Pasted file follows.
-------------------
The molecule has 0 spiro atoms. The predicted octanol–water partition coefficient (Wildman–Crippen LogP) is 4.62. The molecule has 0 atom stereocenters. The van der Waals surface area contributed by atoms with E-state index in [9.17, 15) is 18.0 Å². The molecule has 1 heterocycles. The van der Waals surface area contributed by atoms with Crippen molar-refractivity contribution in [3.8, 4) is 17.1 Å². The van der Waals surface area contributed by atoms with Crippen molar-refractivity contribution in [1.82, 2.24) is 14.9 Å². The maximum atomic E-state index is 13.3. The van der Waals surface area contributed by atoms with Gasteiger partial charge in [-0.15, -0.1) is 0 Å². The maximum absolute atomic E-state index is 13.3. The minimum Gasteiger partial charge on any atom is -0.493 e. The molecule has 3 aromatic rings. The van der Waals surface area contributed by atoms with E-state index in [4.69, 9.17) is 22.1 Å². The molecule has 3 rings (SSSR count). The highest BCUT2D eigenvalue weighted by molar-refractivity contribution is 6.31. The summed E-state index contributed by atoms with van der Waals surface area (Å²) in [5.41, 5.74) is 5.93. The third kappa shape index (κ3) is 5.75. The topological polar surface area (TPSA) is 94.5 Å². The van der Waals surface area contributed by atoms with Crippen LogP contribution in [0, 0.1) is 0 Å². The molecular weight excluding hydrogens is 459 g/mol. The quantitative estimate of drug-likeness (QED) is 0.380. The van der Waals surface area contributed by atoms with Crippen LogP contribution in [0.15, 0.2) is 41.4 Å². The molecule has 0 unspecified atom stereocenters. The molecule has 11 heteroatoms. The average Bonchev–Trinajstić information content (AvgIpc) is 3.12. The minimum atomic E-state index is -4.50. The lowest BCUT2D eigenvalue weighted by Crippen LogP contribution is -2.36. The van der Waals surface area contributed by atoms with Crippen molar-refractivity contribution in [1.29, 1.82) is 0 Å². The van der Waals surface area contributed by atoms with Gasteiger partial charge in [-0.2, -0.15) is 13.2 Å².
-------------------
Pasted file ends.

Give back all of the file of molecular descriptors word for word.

The molecule has 0 spiro atoms. The predicted octanol–water partition coefficient (Wildman–Crippen LogP) is 4.62. The molecule has 0 atom stereocenters. The van der Waals surface area contributed by atoms with E-state index in [9.17, 15) is 18.0 Å². The molecule has 1 heterocycles. The van der Waals surface area contributed by atoms with Crippen molar-refractivity contribution in [3.8, 4) is 17.1 Å². The van der Waals surface area contributed by atoms with Crippen molar-refractivity contribution in [1.82, 2.24) is 14.9 Å². The maximum atomic E-state index is 13.3. The van der Waals surface area contributed by atoms with Gasteiger partial charge in [-0.15, -0.1) is 0 Å². The maximum absolute atomic E-state index is 13.3. The minimum Gasteiger partial charge on any atom is -0.493 e. The molecule has 3 aromatic rings. The van der Waals surface area contributed by atoms with E-state index in [4.69, 9.17) is 22.1 Å². The molecule has 3 rings (SSSR count). The highest BCUT2D eigenvalue weighted by molar-refractivity contribution is 6.31. The summed E-state index contributed by atoms with van der Waals surface area (Å²) in [5.41, 5.74) is 5.93. The third kappa shape index (κ3) is 5.75. The topological polar surface area (TPSA) is 94.5 Å². The van der Waals surface area contributed by atoms with Crippen LogP contribution in [0, 0.1) is 0 Å². The molecular weight excluding hydrogens is 459 g/mol. The quantitative estimate of drug-likeness (QED) is 0.380. The van der Waals surface area contributed by atoms with Crippen LogP contribution in [0.15, 0.2) is 41.4 Å². The molecule has 0 unspecified atom stereocenters. The molecule has 11 heteroatoms. The average Bonchev–Trinajstić information content (AvgIpc) is 3.12. The minimum atomic E-state index is -4.50. The lowest BCUT2D eigenvalue weighted by Crippen LogP contribution is -2.36. The van der Waals surface area contributed by atoms with Crippen molar-refractivity contribution in [1.29, 1.82) is 0 Å². The van der Waals surface area contributed by atoms with Gasteiger partial charge in [-0.2, -0.15) is 13.2 Å².